The hype around blockchain technology has cooled off since the peak hysteria of 2021, and institutional interest is now returning as the market stages a comeback on the back of regulatory approval for US-domiciled Bitcoin ETFs.
Retail sentiment has largely remained muted following the collapse of a series of fraudulent schemes, topped by the high-profile conviction for fraud of Sam Bankman-Fried for his actions with crypto exchange FTX, and the hype about non-fungible tokens (NFTs) now seems like a distant memory.
Has the pendulum swung too far, however? As with so many technologies over the years, the best time to apply critical thinking to the opportunities enabled is when price appreciation headlines are scarce but tangible technological advancements are being made on the ground.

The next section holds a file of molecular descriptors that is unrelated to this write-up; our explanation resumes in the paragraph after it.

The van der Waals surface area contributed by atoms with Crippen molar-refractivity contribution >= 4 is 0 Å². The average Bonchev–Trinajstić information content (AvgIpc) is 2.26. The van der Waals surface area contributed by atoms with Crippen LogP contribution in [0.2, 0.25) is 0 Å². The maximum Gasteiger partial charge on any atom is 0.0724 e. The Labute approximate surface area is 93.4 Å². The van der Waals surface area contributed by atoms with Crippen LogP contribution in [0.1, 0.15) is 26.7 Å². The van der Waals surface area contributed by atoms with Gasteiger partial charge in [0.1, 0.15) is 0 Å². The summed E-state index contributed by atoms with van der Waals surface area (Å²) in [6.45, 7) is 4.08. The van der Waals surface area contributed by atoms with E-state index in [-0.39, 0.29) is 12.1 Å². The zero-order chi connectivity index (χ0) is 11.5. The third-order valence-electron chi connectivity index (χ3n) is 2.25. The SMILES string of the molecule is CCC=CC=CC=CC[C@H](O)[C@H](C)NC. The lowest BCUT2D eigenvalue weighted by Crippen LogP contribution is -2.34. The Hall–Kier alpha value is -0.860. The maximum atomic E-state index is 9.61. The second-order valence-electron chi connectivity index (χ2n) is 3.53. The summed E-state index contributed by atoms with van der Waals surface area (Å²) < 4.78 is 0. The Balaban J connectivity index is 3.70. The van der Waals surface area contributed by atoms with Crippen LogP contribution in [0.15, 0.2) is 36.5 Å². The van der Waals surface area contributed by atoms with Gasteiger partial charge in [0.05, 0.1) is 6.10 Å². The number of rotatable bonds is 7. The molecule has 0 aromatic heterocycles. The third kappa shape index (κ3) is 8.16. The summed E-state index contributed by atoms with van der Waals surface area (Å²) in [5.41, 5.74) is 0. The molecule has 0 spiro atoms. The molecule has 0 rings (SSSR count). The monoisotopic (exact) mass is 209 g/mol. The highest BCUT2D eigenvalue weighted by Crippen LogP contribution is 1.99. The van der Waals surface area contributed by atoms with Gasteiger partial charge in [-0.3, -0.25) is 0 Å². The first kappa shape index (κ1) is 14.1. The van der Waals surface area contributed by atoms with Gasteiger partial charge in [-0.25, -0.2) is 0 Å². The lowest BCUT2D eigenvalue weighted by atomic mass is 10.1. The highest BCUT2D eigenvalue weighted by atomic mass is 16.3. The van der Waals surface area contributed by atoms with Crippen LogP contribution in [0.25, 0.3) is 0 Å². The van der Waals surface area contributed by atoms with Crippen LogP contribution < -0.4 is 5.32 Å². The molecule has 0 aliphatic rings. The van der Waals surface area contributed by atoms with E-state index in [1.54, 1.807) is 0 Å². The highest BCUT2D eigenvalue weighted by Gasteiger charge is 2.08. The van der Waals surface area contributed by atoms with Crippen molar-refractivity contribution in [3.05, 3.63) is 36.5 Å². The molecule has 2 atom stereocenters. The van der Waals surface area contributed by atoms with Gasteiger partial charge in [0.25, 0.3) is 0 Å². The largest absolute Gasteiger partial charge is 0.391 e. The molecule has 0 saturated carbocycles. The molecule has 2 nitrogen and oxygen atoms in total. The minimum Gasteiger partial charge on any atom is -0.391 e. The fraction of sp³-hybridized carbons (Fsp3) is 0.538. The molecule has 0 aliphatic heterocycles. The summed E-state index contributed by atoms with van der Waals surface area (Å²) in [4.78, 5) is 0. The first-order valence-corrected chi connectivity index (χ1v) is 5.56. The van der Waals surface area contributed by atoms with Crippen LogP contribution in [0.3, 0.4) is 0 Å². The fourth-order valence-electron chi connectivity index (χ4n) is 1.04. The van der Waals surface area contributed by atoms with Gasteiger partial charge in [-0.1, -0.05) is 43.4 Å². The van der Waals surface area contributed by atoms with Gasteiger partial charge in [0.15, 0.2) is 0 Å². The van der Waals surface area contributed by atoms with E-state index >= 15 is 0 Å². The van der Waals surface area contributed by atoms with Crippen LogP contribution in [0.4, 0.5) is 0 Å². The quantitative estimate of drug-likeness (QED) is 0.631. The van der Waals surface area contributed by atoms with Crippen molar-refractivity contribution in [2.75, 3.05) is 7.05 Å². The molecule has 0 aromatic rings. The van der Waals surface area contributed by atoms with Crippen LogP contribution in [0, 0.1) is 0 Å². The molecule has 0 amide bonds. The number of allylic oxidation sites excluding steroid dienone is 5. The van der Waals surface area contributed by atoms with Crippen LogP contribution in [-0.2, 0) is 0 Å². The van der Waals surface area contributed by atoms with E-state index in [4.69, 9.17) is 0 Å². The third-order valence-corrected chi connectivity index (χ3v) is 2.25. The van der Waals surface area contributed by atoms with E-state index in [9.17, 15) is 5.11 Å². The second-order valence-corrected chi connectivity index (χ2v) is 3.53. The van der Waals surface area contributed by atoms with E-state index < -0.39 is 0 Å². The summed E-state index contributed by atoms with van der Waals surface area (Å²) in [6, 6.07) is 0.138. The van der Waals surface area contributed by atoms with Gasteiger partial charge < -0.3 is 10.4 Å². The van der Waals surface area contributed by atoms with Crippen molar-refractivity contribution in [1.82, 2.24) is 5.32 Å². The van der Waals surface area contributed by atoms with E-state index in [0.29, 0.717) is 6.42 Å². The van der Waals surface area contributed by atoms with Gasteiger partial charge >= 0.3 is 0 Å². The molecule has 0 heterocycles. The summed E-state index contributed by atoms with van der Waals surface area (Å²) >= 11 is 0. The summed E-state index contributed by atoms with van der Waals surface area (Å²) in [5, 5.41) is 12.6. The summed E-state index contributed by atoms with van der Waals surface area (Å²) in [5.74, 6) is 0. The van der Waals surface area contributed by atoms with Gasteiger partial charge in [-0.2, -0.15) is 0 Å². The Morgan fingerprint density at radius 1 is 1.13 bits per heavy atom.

Breakthroughs in the scalability of trust minimised applications (those which are not controlled by third-party entities, for example Meta or Google) and the increased use of digital assets continues, despite comments from naysayers that the technology is yet to find a clear mainstream use case.
The cryptocurrency industry - originally pioneered by technologists who intended to use privacy as a route to social change following the 2008 banking crisis - has now moved from the fringes to a resting giant in the evolution of digital asset ownership. Institutional participants across multiple sectors, including asset management, banking, payments, and media, are adopting blockchain technology despite limited clarity from regulatory bodies.